• Positions start at 1, and go up rather than array index style counting from 0

This is important because at the bottom of the file, socket_lam.conf there is a mapping object that configures how Moogsoft AIOps assigns to the attributes of the event that is sent to the message bus, values from the tokens that are parsed. For example, in mapping there is a value called rules, which is a list of assignments.

        catchAll: "overflow",
                { name: "signature", rule: "$Node:$Serial" },
        { name: "source_id", rule: "$Node" },
        { name: "external_id", rule: "$Serial" },
        { name: "manager", rule: "$Manager" },
        { name: "source", rule: "$Node" },
        { name: "class", rule: "$Class" },
        { name: "agent", rule: "$LamInstanceName" },
        { name: "agent_location", rule: "$Node" },
        { name: "type", rule: "$AlertGroup" },
        { name: "severity", rule: "$Severity", conversion: "sevConverter" },
        { name: "description", rule: "$Summary" },
        { name: "first_occurred", rule: "$LastOccurrence" ,conversion: "stringToInt"},
        { name: "agent_time", rule: "$LastOccurrence",conversion: "stringToInt"}

In the example above, the first assignment name: "signature",rule:"$Node:$Serial" ( "$Node:$Serial is a string with $ syntax) means for signature take the tokens called Node and Serial and form a string with the value of Node followed by a colon followed by the value of Serial and call that signature in the event that is sent to the Moogsoft AIOps.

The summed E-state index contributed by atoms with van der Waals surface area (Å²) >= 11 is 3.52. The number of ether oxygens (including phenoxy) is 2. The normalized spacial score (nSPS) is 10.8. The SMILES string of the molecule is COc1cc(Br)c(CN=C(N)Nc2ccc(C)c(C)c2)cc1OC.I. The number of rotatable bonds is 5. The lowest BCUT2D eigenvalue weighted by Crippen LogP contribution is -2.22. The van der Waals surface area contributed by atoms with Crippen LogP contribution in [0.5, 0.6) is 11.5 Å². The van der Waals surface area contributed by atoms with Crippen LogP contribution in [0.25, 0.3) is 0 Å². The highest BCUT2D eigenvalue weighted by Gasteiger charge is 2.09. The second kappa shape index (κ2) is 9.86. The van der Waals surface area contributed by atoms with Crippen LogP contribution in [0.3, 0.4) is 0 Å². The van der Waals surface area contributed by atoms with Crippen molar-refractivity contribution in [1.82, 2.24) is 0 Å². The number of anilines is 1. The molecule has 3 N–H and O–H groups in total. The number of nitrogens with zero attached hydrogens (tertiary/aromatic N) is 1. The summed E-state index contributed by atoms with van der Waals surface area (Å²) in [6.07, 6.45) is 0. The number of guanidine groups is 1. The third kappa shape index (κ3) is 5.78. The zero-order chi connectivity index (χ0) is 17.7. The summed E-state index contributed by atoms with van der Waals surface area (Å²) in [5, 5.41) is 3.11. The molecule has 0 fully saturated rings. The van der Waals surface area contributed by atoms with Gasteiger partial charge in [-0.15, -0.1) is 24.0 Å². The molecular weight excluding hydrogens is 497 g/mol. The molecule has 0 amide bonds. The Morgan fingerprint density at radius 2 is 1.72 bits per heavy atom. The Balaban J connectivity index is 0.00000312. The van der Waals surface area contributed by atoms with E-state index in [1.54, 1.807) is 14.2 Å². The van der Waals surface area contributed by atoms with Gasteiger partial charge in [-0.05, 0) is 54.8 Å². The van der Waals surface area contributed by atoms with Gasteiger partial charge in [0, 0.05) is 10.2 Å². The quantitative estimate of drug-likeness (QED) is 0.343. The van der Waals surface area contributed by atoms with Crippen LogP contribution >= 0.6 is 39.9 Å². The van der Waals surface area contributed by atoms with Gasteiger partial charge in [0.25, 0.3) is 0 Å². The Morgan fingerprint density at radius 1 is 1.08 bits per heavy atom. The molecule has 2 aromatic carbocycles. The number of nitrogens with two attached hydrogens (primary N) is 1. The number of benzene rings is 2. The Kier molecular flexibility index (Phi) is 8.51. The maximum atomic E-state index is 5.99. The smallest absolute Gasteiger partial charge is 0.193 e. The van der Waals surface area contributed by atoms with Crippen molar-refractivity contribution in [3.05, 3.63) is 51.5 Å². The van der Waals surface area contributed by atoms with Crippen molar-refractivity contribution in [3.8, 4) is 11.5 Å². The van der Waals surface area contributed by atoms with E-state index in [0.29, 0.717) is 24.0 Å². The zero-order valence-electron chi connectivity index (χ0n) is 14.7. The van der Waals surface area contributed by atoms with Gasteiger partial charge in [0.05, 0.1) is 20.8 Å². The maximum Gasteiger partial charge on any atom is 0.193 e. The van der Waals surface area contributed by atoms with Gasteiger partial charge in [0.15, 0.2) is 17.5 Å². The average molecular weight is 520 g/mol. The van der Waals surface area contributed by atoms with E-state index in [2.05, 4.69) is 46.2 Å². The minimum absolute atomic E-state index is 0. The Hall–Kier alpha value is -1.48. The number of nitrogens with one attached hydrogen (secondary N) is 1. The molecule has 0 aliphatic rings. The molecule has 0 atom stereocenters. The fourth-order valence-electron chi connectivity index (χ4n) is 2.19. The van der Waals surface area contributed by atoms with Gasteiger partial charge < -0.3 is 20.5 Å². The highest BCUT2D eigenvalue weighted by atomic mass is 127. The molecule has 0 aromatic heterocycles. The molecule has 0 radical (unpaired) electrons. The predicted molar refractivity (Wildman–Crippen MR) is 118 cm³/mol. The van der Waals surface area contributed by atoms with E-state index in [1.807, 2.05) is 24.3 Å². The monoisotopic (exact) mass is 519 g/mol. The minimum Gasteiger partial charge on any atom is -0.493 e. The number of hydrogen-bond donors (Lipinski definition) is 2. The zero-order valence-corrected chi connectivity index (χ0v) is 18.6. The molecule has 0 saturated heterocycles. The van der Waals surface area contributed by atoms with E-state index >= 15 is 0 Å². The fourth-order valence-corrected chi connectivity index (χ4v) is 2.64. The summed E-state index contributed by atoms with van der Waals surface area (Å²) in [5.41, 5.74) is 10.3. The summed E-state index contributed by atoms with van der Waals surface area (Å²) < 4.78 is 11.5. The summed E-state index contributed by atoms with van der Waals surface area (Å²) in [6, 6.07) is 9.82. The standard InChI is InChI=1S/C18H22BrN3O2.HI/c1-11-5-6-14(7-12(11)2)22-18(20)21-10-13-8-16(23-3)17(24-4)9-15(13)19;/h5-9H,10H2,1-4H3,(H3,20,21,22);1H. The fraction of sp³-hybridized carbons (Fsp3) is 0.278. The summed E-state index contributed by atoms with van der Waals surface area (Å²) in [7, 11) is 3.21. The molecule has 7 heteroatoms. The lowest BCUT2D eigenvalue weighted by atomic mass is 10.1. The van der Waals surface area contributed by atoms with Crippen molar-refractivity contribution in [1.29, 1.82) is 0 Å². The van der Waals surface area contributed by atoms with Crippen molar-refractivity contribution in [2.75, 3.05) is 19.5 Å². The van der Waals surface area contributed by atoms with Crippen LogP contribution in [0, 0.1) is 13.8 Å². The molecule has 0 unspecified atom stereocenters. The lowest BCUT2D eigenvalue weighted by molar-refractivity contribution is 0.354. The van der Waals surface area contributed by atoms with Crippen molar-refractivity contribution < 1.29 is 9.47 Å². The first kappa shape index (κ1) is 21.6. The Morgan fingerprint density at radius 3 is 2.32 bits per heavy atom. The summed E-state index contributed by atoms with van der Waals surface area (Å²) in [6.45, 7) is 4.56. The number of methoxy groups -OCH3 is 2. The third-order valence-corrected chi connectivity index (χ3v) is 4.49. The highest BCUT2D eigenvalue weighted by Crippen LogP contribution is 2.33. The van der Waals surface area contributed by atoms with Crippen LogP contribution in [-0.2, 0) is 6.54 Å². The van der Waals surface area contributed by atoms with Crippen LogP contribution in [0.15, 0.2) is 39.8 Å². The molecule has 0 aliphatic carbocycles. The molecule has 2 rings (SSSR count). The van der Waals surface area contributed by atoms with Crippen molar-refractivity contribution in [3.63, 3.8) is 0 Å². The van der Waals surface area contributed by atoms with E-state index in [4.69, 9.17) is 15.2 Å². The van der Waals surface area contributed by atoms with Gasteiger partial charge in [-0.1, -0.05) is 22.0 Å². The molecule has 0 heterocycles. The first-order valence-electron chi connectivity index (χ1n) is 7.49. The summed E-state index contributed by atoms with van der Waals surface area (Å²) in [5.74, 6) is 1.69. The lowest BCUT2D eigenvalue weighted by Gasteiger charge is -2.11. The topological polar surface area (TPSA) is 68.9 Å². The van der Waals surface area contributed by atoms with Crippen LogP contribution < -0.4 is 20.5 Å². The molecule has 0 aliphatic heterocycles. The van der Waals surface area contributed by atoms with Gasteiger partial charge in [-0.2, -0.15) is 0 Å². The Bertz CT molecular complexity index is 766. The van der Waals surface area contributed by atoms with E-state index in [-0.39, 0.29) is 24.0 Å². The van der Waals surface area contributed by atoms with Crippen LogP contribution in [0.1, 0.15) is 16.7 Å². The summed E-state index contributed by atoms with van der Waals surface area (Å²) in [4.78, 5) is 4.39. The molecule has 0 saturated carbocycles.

You define a number of these rules covering the base attributes of an event. For reference, Moogsoft AIOps expects a minimum set of attributes in an event that are shown in this particular section.

Using braces within mapping definitions allows you to include URLs and special characters. For example:

                { name: "type", rule: "${https://url}" },
                { name: "type", rule: "${https://url} customText" },
                { name: "type", rule: "${https://url}${keyA\\b\\c}" }

Escape backslashes (\\) and note that you cannot embed variables.

If you have an attribute that is never referenced in a rule, for example “enterprise trap number” which is never mapped into the attribute of an event, they are collected and placed as a JSON object in a variable defined in catchAll and passed as part of the event.

Custom Info Mapping

You can define custom_info mapping in LAM configuration files. This allows you to configure a hierarchical structure. An example mapping configuration is:

                { name: "custom_info.eventDetails.branch", rule: "$branch" },
                { name: "custom_info.eventDetails.location", rule: "$location" },
                { name: "", rule: "$incident_id" }

This produces the following custom_info structure:

"custom_info": {
        "eventDetails": {
                "location":"KT1 1LF"
        "ticketing": {

You can use braces within mapping definitions. This allows you to include URLs and special characters. For example:

{ name: "type", rule: "${https://url}" },
{ name: "type", rule: "${https://url} customText" },
{ name: "type", rule: "${https://url}${keyA.b.c}" }

Note that you must escape backslashes and you cannot embed variables.


The filter defines whether a LAM uses a LAMbot. A LAMbot moves overflow properties to custom info and performs any actions that are configured in its LAMbot file. The LAMbot processing is defined in the presend property in the filter section of the LAM configuration file.

For example, the SolarWinds LAM configuration file contains this filter section:

        modules : ["CommonUtils.js"],
        presend : "SolarWindsLam.js"

This indicates that SolarWindsLam.js processes the events and then sends them to the Message Bus.